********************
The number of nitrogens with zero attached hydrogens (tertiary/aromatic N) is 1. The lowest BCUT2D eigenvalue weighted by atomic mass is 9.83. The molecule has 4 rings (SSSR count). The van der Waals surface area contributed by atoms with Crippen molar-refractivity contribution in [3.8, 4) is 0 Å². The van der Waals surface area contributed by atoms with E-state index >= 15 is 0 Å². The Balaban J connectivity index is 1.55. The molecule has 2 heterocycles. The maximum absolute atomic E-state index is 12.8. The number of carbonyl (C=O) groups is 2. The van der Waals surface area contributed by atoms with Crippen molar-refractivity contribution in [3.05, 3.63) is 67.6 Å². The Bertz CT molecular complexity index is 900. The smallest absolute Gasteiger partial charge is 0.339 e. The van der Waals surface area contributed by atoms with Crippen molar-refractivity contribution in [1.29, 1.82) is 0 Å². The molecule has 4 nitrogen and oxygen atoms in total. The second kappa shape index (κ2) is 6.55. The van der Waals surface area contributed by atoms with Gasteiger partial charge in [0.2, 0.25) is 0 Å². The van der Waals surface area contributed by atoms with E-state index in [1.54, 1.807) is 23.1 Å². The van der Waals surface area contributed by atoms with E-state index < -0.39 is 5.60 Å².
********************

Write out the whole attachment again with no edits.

The number of nitrogens with zero attached hydrogens (tertiary/aromatic N) is 1. The lowest BCUT2D eigenvalue weighted by atomic mass is 9.83. The molecule has 4 rings (SSSR count). The van der Waals surface area contributed by atoms with Crippen molar-refractivity contribution in [3.8, 4) is 0 Å². The van der Waals surface area contributed by atoms with E-state index >= 15 is 0 Å². The Balaban J connectivity index is 1.55. The molecule has 2 heterocycles. The maximum absolute atomic E-state index is 12.8. The number of carbonyl (C=O) groups is 2. The van der Waals surface area contributed by atoms with Crippen molar-refractivity contribution in [3.05, 3.63) is 67.6 Å². The Bertz CT molecular complexity index is 900. The smallest absolute Gasteiger partial charge is 0.339 e. The van der Waals surface area contributed by atoms with Crippen molar-refractivity contribution in [1.29, 1.82) is 0 Å². The molecule has 4 nitrogen and oxygen atoms in total. The second kappa shape index (κ2) is 6.55. The van der Waals surface area contributed by atoms with Gasteiger partial charge in [0.2, 0.25) is 0 Å². The van der Waals surface area contributed by atoms with E-state index in [1.54, 1.807) is 23.1 Å². The van der Waals surface area contributed by atoms with E-state index < -0.39 is 5.60 Å².